Jorge Posada bid farewell to Major League Baseball and the only franchise he ever knew, ending a two-decade career for the New York Yankees that included five World Series championships.
Posada, 40, announced his retirement from baseball today, saying he didn’t have the desire to train for an 18th major-league season, one that may have left him wearing something other than Yankee pinstripes.
“I could never wear another uniform,” Posada said at a televised Yankee Stadium news conference. “Being a part of seven World Series and having five rings was something I’d never imagined. It was just priceless.”
Posada, a Puerto Rico native, leaves the game with a .273 career batting average, 275 home runs and 1,065 runs batted in. He played eight games in 1996, when the Yankees won their first World Series in 18 years. Along with shortstop Derek Jeter, starting pitcher Andy Pettitte and reliever Mariano Rivera, the Yankees also won World Series titles in 1998 through 2000 and 2009.
“He cared about winning, that’s the biggest thing,” Jeter said today in a televised interview. “He didn’t care about personal accolades.”
Pettitte left New York for three seasons in Houston from 2004 to 2006 before returning. Posada, Jeter and Rivera became the first trio of players in U.S. major sports league history to play at least one game together in 17 straight seasons, according to the Elias Sports Bureau.
Posada was drafted in 1991 to become a second baseman and was converted to catcher that summer.
“I thought it was the worst decision ever,” he said, discussing his early mistakes behind the plate. “It was not a pretty sight.”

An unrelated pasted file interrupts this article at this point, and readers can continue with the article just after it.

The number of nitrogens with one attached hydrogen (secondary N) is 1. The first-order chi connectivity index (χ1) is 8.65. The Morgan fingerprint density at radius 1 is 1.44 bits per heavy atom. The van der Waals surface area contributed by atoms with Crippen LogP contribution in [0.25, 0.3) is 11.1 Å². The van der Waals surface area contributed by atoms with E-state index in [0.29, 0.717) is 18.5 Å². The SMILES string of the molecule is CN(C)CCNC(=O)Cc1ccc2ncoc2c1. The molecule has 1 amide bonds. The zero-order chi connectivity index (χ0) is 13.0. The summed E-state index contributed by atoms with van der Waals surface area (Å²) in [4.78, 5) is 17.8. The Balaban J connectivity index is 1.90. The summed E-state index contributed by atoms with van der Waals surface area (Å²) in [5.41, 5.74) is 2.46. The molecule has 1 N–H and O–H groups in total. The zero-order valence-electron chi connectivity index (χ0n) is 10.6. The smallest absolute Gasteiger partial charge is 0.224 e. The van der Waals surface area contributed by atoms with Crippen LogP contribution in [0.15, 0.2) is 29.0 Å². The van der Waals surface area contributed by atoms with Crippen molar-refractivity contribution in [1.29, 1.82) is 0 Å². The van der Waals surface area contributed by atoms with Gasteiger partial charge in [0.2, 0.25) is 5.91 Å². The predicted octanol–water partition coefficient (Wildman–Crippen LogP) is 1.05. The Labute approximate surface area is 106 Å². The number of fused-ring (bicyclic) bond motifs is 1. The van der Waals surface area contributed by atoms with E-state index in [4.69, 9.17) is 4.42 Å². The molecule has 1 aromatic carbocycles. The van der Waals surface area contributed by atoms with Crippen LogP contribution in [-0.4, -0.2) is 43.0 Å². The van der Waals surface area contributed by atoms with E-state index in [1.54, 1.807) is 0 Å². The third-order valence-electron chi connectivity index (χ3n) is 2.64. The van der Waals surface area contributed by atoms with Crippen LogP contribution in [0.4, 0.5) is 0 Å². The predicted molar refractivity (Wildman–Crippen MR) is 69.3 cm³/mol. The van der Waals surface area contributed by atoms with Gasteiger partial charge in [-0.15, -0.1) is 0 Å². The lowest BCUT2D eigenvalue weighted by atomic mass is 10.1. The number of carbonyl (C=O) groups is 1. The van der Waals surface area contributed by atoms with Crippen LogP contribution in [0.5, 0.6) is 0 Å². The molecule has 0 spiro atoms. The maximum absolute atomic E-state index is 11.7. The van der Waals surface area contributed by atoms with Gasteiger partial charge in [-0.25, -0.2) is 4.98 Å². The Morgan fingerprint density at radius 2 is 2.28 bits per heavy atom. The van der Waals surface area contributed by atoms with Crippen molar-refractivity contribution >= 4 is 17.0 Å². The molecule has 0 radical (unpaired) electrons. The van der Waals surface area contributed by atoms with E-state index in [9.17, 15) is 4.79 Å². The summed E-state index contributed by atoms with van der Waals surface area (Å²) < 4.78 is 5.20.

He made his first big-league appearance in 1995 and went on to become a five-time All-Star. Posada caught 1,574 games, third on the Yankees’ all-time list behind Hall of Fame members Bill Dickey (1,708) and Yogi Berra (1,695). Last season he became the first major leaguer since Johnny Bench in 1983 to catch at least one game with the same club in 17 consecutive seasons.
Posada ranks seventh in franchise history in doubles with 379, eighth in games with 1,829 and home runs, and 11th in RBI. He also caught David Wells’ perfect game in 1998, at the time the 15th in major-league history.
“That day was magical,” he said today, reflecting on his favorite moments.
Last season Posada batted .234 with 14 homers and 44 RBI, improving after a sub-par first two months. Having been moved to the designated hitter position for the 2011 campaign, he was batting .165 on May 15 when he asked to be scratched from a game against the Boston Red Sox after being dropped to the ninth spot in the batting order.
Posada at first told reporters that minor stiffness in his back led him to the decision. He later apologized, saying, “I just had a bad day.” He received a standing ovation from the New York fans the next time he stepped to the plate.
Posada said he told his agents not to consider offers from other major-league clubs to extend his career.
“It wasn’t in me,” he said. “I knew in my heart and I knew in my head that I really didn’t want to play anymore.”
Posada said he has no future business plans.
“I want to spend time with the family,” he said. “I haven’t had a summer with them.”
Posada becomes eligible for election to the National Baseball Hall of Fame in five years. He wouldn’t speculate on his chances.
“When you compare me to people in the Hall of Fame --we’ll see,” he said. “I’m really excited to see what’s going to happen.”